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The pros and cons of internships

5 April 2011

5:58 PM

5 April 2011

5:58 PM

For the last fortnight, I’ve been doing an internship at The Spectator. And having seen
the furore over Nick Clegg’s announcement today, I thought I’d give CoffeeHousers my take.

Until I was 22, I’d never heard of internships: no one at my school (Aylwin Girls’ School in Bermondsey) went on them. Most of us left school at sixteen, and the jobs we were aiming for were admin,
hairdressing, childcare — or, in some cases, motherhood (and welfare).

The idea of pupils spending summers doing internships to beef up their CVs was alien to me. If you wanted to work at the head office of a high street bank — which was my first job —
then you just applied to a recruitment agency. It was when I was offered a (paid) internship in a fashion PR agency, after doing two weeks unpaid work experience during my annual leave from the
bank, that I was introduced to this world. Last year, in my pursuit of a career in journalism, I spent time doing an unpaid internship at my local paper.  


Hazel Blears said in the House of Commons today that unpaid internships are "exploitative" — and she is probably right in some cases. But if unpaid internships were banned, then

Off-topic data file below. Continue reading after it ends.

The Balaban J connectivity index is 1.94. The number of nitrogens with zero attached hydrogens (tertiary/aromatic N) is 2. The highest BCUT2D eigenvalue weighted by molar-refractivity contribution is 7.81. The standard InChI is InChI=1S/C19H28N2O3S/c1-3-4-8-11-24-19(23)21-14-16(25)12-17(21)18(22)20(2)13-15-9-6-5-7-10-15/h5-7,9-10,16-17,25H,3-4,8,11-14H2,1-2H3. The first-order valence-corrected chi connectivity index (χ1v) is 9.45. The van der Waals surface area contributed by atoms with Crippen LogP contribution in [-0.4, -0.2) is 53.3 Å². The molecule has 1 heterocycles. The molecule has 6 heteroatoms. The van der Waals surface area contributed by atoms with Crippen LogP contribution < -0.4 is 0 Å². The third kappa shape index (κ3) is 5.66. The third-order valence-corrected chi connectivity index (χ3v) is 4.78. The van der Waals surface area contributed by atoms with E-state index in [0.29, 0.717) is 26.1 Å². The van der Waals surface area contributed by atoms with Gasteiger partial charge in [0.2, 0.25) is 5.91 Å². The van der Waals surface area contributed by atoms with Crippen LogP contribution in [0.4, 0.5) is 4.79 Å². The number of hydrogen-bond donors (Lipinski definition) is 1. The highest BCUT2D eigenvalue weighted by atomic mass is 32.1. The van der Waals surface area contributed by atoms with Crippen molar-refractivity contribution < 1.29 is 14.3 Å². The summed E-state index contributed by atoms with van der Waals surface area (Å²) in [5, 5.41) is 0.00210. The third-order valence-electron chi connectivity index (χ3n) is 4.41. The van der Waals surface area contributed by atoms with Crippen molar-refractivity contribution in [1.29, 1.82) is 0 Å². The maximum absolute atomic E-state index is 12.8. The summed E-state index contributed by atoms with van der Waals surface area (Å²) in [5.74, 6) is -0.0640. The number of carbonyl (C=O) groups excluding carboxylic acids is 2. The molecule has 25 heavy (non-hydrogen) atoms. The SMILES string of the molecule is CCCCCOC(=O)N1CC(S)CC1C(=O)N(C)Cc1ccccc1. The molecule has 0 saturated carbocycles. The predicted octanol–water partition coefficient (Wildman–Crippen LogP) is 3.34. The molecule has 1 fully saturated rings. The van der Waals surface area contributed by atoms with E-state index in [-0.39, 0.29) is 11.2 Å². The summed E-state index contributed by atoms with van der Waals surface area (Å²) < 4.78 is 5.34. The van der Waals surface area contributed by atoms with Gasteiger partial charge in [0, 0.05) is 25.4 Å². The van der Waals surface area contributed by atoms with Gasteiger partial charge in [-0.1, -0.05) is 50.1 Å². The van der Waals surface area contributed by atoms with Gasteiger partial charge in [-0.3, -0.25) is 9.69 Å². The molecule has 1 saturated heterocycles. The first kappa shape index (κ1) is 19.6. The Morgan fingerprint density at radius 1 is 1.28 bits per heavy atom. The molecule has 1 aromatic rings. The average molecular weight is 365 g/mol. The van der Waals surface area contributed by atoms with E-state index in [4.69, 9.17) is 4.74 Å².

opportunities would not exist for people like me. Local newspapers just don’t have the money to spend. I regarded my internship as free on-the-job training and I left with a sharpened news sense, a
portfolio full of news stories, interviewing skills, industry contacts and a glowing recommendation from the editor for a £3,900 bursary to complete a NCTJ journalism qualification. I was
never asked to make tea or get lunch; it was work experience in every sense of the word. It was priceless.

There are paid internships, but they are gold dust. My sister was one of 12 who has been offered a year-long paid internship at ITV — she got this through the JobCentre and was picked out of
3,000 applicants. The dream, for everyone in her situation, is that there may be a job opening at the end of it. But to get the chance to turn up there, and meet prospective employers, is valuable
in itself.

Journalism is rife with informal internships that are almost always unpaid. Often, if you are seeking a job in the media, then working for free is a given. In my opinion, this is one of the reasons
that the British media lacks people from diverse backgrounds: not everyone can afford to work for free. If you’re not on Housing Benefit, you just can’t afford to work for £15,000-a-year
— which is the going starting rate for graduates in one Fleet St newspaper.

It may be unfair, but I have a feeling that I’ll always be up against other people who have contacts and relationships, and who can work for free — and keep doing it until the job comes
along. It would be great if everyone had a fair crack of the whip, but this is earth, not heaven. It’s a big problem. And not one I can see a solution to.


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